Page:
As the COVID-19 pandemic upended societies around the globe, more and more people began to predict the end of globalization (or hoped that would be the case). Some of the arguments put forward seemed thoroughly plausible. Shorter supply chain = higher security of supply, so went one of the frequently cited equations. But this is easier said than done. Indeed, the numbers tell a completely different story. Never before have so many goods been shipped around the globe.
Companies kept a firm grip on their global supply chains and even had to contend with backlogs following the COVID-19 shock. A personal and non-representative survey of a dozen Swiss companies revealed, for example, that Chinese suppliers were only replaced in isolated cases. The global division of labor still remains one of the most effective measures to combat poverty in developing and emerging countries, wrote one columnist in the Swiss newspaper NZZ recently.1
Private individuals played their role in this globalization as well. They used the money they would have normally spent on traveling and eating out on buying more physical goods, which gave a further boost to global trade.
Globalization as an opportunity for climate change
A common refrain is that globalization is incompatible with sustainability and compliance with ESG criteria. To date, however, there is no convincing evidence that a localized world is more sustainable than a globalized one. It is unclear and up for debate what impact globalization has on climate change. There is broad consensus, on the other hand, that comprehensive measures are needed to stem the tide of climate change. The re-signing of the Paris Agreement by the US has given additional momentum to the call for action.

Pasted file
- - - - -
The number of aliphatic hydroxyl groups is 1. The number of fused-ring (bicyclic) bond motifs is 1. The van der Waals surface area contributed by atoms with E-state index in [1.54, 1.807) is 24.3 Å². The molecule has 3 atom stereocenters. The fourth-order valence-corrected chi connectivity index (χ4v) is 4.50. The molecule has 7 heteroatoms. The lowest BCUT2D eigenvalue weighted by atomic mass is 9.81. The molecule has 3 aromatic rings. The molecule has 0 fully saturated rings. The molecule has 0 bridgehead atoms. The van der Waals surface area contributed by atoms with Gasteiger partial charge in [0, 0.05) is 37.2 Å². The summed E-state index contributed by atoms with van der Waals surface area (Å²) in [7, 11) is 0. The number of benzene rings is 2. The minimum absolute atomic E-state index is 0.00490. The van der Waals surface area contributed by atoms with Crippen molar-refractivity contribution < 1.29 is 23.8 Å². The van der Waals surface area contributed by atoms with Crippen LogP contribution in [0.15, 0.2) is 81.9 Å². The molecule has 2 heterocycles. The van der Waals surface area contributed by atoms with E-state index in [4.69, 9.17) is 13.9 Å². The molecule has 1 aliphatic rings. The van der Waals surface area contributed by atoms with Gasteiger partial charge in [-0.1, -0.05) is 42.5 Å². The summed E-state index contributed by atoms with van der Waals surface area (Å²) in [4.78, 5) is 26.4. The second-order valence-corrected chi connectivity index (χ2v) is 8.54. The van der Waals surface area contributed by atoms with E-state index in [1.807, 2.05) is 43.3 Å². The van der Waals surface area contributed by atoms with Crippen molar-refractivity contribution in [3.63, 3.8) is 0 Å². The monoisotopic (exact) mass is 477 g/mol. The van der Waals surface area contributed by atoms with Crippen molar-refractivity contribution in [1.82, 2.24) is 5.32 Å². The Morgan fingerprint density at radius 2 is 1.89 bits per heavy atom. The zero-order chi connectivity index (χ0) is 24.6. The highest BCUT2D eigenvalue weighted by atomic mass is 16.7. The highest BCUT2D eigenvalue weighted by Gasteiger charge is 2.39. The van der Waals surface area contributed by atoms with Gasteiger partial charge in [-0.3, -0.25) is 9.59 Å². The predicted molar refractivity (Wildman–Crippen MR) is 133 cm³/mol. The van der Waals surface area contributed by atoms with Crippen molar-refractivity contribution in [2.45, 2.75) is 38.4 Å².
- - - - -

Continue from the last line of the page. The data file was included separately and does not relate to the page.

The simplest and fastest way to bring globalization and climate change under one roof is to step up CO₂ pricing. Europe – which operates the largest market for CO₂ certificates in the world – is spearheading developments in this area. However, we are still at the very beginning of this process, because to date only electricity producers have been subject to CO₂ pricing. The next step, international approval permitting, is to extend CO₂ pricing to freight by sea, air, or road. The construction and agriculture sectors will likely be the next to follow.
The power of the financial markets
The extent to which industry is rethinking and re-imagining itself can be seen in the energy sector. Leading companies from the industry have used the profits made from the crude oil business to diversify their exploration of renewable energies. The fact that this move away from fossil fuels has been prompted by pressure from investors does not make it any less significant. If the planet were able to pick its patron saint, the financial markets would make the shortlist. They influence companies’ capital costs and thus help set the strategic course for the future. Indeed, the energy sector has listened to the financial markets and protected itself against losing any more significance on the stock exchange than it already has. Let’s remember, 15 years ago the energy sector still constituted around one-third of companies in the S&P 500; last year, its share had shrunk to just 5%.
Another example: Every Opel that leaves the plant is valued by the financial markets at CHF 9,000 on average. In the case of a Tesla, the average valuation is CHF 1 mn. Such a striking difference in market value must set the alarm bells sounding in boardrooms in Detroit, Wolfsburg, Munich, and Stuttgart. At the end of the day, all automotive manufacturers should strive for a valuation of Tesla proportions. Here, too, the power of the financial markets will leave indelible traces on the report cards of the established players.